[caption id="attachment_236" align="alignright" width="176" caption="The North American engineering tradition of dying yourself purple."][/caption]Orientation week is now over and I am begining to return to my normal skin colour as opposed to the beatiful colour purple I was sporting as week. It's been a while since my last post but hopefully once I am back on track with school work they will come a bit more steadily.
Well where to start.... School has finally started up and I'm excited
scared to be entering 3B in Software Engineering. I'm not going to lie and will admit what excites me is that this year is that we are the most senior Software class looking for internships during the winter term which means we have no competition (hardly none) from schools in the US. Hopefully my hard work and awesome program will pay off and my excellent stream of co-op jobs continues.
I want to take a unusual diatribe in something non-Software related, specifically Science Fiction. Today marked the first day of my Science Fiction class; something which I have been looking forward too. I must admit that within the first lecture I am already noticing that by the end of the class I will have undergone a few paradigm shifts.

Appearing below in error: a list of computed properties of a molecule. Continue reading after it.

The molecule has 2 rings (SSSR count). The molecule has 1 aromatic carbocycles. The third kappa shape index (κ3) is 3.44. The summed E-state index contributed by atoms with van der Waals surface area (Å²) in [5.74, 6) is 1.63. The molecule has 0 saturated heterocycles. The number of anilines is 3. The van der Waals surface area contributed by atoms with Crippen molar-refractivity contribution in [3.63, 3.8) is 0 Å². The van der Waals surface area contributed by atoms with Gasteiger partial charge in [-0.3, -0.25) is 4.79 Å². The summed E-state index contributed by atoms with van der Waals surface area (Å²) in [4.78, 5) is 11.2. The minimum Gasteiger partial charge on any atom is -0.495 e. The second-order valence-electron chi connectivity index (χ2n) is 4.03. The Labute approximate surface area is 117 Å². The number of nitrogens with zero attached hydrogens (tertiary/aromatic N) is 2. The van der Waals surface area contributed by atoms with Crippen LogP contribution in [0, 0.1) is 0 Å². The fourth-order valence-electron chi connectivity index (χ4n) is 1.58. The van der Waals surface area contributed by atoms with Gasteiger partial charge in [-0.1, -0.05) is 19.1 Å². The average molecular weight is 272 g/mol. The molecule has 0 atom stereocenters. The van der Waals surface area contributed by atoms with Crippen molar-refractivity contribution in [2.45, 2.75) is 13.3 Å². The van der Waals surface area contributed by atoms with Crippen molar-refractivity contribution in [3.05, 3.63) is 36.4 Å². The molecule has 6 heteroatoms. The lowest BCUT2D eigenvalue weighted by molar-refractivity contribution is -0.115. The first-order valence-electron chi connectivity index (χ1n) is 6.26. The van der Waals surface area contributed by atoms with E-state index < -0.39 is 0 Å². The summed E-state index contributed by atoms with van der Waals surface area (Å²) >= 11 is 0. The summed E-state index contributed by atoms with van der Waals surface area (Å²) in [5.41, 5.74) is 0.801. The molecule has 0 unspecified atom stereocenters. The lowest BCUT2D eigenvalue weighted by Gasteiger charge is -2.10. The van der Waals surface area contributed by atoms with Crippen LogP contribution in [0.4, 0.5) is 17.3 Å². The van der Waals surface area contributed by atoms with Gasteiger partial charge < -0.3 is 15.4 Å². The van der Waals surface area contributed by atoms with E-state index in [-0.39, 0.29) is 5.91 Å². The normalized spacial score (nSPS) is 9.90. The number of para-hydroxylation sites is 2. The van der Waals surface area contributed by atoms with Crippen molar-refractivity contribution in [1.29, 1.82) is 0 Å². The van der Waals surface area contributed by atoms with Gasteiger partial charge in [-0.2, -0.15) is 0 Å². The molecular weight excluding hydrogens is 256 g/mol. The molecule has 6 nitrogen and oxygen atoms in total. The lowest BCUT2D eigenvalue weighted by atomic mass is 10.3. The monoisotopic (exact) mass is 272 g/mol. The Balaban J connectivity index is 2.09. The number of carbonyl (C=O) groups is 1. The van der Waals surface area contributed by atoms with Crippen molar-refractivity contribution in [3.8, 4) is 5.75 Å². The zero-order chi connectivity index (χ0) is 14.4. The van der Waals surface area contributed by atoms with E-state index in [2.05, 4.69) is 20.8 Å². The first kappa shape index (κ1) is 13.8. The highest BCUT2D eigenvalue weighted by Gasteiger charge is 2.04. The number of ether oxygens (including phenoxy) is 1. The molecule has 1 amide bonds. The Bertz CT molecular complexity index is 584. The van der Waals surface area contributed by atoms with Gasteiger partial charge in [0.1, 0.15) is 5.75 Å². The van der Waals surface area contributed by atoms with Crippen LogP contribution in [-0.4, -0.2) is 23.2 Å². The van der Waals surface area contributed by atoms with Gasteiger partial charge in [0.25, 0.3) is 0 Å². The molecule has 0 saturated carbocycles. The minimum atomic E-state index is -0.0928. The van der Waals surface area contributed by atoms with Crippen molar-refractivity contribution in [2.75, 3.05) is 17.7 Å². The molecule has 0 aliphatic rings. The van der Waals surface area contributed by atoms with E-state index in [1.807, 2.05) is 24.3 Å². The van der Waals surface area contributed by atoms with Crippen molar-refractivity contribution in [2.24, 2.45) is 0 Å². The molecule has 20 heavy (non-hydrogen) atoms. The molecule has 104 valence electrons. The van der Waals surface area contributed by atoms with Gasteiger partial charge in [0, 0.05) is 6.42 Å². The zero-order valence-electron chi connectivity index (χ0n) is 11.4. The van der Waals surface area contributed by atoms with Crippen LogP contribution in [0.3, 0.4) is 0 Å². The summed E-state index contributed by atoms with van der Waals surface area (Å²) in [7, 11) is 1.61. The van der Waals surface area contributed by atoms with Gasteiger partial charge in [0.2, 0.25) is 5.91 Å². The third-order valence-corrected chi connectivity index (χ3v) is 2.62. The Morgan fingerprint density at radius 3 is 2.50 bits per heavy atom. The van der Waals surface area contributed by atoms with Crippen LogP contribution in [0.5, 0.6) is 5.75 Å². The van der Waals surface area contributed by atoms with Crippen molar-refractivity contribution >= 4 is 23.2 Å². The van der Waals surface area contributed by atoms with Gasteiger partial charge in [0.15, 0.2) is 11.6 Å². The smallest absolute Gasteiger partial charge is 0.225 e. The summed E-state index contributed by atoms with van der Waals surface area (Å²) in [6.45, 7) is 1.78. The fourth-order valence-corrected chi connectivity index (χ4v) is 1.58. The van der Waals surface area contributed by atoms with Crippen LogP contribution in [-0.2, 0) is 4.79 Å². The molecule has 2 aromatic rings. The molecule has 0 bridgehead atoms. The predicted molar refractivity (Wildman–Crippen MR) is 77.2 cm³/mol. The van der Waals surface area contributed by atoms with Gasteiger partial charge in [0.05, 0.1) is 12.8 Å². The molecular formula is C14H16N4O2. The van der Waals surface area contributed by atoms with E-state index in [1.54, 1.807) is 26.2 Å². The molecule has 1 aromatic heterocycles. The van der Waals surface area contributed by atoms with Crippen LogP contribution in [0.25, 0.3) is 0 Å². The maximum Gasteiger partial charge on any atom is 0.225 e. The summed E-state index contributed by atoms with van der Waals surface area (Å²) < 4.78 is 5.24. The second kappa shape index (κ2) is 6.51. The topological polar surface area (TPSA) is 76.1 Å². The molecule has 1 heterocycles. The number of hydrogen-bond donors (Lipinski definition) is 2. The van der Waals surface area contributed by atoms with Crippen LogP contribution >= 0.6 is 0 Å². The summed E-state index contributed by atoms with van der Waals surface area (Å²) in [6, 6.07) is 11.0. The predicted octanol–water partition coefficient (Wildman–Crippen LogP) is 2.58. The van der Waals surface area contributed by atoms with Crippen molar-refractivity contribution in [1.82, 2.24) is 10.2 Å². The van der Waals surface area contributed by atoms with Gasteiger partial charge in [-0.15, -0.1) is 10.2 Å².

The professor has already posed some challenging questions that have caused me to begin to rethink my ideals. One such question posed was "What defines a novel to be classified under Science Fiction?". The challenge was distinguishing Science Fiction from Fantasy; something which turns out to be rather difficult in some situations. A great example was Star Wars. Essentially the original three novels introduces the reader to the novel idea of "The Force" without any explanation. The lack of explanation is something representative of Fantasy, however in Episode I it is explained that the Force is the cause of Midi-chlorians. At this point the genre begins to tread towards being more classicly Science Fiction. Clearly the line between the two can easily be fudged and ultimately the sad answer was that the publishers will simply attach the label Science Fiction if they feel it will cause the book to sell copies.
One of the most interesting & simple questions also posed was:
"Know thy toaster, know thy self"
The professor had began the lecture asking the class for what they believed this sentence meant. Essentially there was no proper answer, but listening to the different meanings people extracted from the sentence was intriguing. Essentially the discussion revolved mainly around points involving technology and its impact on society. If anyone has any interesting takes on the quote please post them, I find it very interesting.